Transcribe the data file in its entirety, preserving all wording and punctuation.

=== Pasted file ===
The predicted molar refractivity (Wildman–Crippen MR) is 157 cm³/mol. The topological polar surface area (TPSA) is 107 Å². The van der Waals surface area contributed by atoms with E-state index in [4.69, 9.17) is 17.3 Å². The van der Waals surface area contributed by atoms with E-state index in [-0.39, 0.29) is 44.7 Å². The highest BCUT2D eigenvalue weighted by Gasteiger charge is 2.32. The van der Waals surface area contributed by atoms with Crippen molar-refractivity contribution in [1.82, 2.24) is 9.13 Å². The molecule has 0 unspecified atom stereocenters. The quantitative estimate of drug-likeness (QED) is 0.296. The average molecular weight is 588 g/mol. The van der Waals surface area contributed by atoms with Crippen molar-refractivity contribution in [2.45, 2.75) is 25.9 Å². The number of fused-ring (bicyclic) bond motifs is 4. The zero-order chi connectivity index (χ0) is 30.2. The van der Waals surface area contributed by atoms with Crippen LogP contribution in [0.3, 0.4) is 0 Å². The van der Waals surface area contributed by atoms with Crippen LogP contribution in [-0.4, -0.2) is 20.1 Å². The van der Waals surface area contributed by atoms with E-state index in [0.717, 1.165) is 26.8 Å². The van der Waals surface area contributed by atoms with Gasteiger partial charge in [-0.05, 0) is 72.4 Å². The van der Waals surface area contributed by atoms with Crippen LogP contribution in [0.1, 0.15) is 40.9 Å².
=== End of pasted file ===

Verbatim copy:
The predicted molar refractivity (Wildman–Crippen MR) is 157 cm³/mol. The topological polar surface area (TPSA) is 107 Å². The van der Waals surface area contributed by atoms with E-state index in [4.69, 9.17) is 17.3 Å². The van der Waals surface area contributed by atoms with E-state index in [-0.39, 0.29) is 44.7 Å². The highest BCUT2D eigenvalue weighted by Gasteiger charge is 2.32. The van der Waals surface area contributed by atoms with Crippen molar-refractivity contribution in [1.82, 2.24) is 9.13 Å². The molecule has 0 unspecified atom stereocenters. The quantitative estimate of drug-likeness (QED) is 0.296. The average molecular weight is 588 g/mol. The van der Waals surface area contributed by atoms with Crippen molar-refractivity contribution in [2.45, 2.75) is 25.9 Å². The number of fused-ring (bicyclic) bond motifs is 4. The zero-order chi connectivity index (χ0) is 30.2. The van der Waals surface area contributed by atoms with Crippen LogP contribution in [0.3, 0.4) is 0 Å². The van der Waals surface area contributed by atoms with Crippen LogP contribution in [-0.4, -0.2) is 20.1 Å². The van der Waals surface area contributed by atoms with E-state index in [0.717, 1.165) is 26.8 Å². The van der Waals surface area contributed by atoms with Gasteiger partial charge in [-0.05, 0) is 72.4 Å². The van der Waals surface area contributed by atoms with Crippen LogP contribution in [0.1, 0.15) is 40.9 Å².